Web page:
New York Times
POSTED: 01:30 a.m. HST, Jul 16, 2013
Angeles P. Barberena has always tried to follow the United States' immigration laws. She dutifully filed her petition to become a resident, complied with the requirements and paid her taxes and fees.
That was 17 years ago. Barberena, who is from Mexico, is still waiting. Her file is inching through a backlog, and she has several years to go before she will receive the green card that will make her a permanent resident.
As Congress debates an overhaul of the immigration system, Barberena often feels like yelling with frustration. "It's been so long and we did everything by the rule," she said, speaking from her home near Nashville, Tenn. "Now it seems everything is about illegal immigrants and nothing is about us."
While stark differences between the Senate and the Republican-controlled House of Representatives have centered on border security and a pathway to citizenship for immigrants here illegally, another major issue is snagged in the dispute: the plight of more than 4.4 million legal immigrants like Barberena who are languishing in a broken system.
A broad bill the Senate passed in June includes ambitious measures to eliminate green card backlogs and create a new merit program, based mainly on education and job skills, to expand and streamline future legal immigration. House Republicans have made it clear they will not take up that bill. Instead, Speaker John A. Boehner said the House would handle immigration in "bite-size chunks" over the coming months.
None of several smaller measures recently approved by House committees deal with fixing the visa system, and a bipartisan House bill similar to the Senate's has stalled. For many House conservatives, the increase in legal immigration under the Senate plan is nearly as objectionable as the promise of citizenship for immigrants here illegally.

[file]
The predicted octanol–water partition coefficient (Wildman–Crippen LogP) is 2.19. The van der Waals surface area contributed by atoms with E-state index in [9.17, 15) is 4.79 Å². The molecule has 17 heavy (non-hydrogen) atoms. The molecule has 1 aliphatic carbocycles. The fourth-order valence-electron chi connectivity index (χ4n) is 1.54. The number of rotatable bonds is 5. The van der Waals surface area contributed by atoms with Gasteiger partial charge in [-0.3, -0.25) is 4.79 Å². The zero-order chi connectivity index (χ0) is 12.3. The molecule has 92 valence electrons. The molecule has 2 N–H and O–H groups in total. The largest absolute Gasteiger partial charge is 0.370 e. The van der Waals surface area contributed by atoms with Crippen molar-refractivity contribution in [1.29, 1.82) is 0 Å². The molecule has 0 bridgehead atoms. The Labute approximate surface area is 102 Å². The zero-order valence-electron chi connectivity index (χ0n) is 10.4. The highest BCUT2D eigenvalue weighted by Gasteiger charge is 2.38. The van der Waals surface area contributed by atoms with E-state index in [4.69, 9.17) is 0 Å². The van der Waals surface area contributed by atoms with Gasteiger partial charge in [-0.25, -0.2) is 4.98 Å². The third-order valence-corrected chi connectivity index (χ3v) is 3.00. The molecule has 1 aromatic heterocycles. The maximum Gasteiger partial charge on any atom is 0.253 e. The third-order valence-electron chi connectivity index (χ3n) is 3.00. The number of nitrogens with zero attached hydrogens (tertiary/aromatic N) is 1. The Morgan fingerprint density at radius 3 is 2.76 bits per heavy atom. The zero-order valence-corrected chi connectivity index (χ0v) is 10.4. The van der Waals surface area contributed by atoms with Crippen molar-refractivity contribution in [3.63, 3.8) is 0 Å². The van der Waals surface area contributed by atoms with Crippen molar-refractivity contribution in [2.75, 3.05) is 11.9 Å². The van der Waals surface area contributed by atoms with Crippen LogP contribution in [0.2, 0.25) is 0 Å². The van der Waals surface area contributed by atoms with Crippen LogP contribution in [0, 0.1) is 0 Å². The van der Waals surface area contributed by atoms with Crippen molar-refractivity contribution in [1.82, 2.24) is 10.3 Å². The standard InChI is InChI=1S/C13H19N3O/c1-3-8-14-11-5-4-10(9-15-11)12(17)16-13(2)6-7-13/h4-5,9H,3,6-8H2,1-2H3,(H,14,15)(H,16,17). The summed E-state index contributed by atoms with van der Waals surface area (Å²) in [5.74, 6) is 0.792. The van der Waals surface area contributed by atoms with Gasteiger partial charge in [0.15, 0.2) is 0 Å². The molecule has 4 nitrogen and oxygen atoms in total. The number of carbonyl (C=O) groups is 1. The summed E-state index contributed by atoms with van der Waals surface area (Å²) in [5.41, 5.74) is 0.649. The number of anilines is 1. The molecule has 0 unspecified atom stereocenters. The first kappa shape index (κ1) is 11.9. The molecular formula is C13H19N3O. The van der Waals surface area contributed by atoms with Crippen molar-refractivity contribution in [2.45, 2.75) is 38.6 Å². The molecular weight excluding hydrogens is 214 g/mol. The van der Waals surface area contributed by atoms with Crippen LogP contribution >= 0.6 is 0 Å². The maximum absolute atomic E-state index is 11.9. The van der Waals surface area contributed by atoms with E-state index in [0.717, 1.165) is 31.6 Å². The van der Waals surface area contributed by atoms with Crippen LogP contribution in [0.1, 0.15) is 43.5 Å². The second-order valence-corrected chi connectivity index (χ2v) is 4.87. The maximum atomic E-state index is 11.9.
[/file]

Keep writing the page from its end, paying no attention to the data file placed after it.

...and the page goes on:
As the overhaul becomes uncertain, so do the prospects of Eduardo de Souza, a college soccer coach from Brazil working in Virginia who has, like Barberena, been waiting more than a decade to become a permanent resident.
"What is the government going to do for those people who are doing the right thing?" de Souza asked.
The backlogs swelled because of a long-standing mismatch in immigration law between the number of visas available and the much larger number of foreigners who qualify for them, especially those applying based on family ties to U.S. citizens and permanent residents. Congress has imposed caps on the number of visas issued to each country each year.
As a result, immigrants from some countries — particularly China, India, Mexico and the Philippines — can wait a decade or more to get their visas after approvals. Most foreigners are waiting outside the United States, but many — at least hundreds of thousands — live here on temporary visas or work permits.
The 1,192 pages of the Senate bill include a little-noticed requirement, or "trigger," linked to the visa logjam: All backlogs of legal applicants must be cleared within 10 years before any immigrants who had been here illegally can obtain green cards, the pivotal step toward citizenship.
To accomplish that, any foreigners like Barberena who have been waiting more than five years for green cards would become eligible for visas immediately. The immigration authorities would devise a formula to issue visas for everyone in line over seven years, giving priority to those who waited longest. Under the Senate plan, Barberena could receive her green card within months.
The legislation would also free up visas by removing numerical caps for spouses and children of permanent residents, and by closing down some other family categories. But over time the merit system would offer an even greater number of new green cards, particularly for highly skilled foreigners and for low-wage laborers.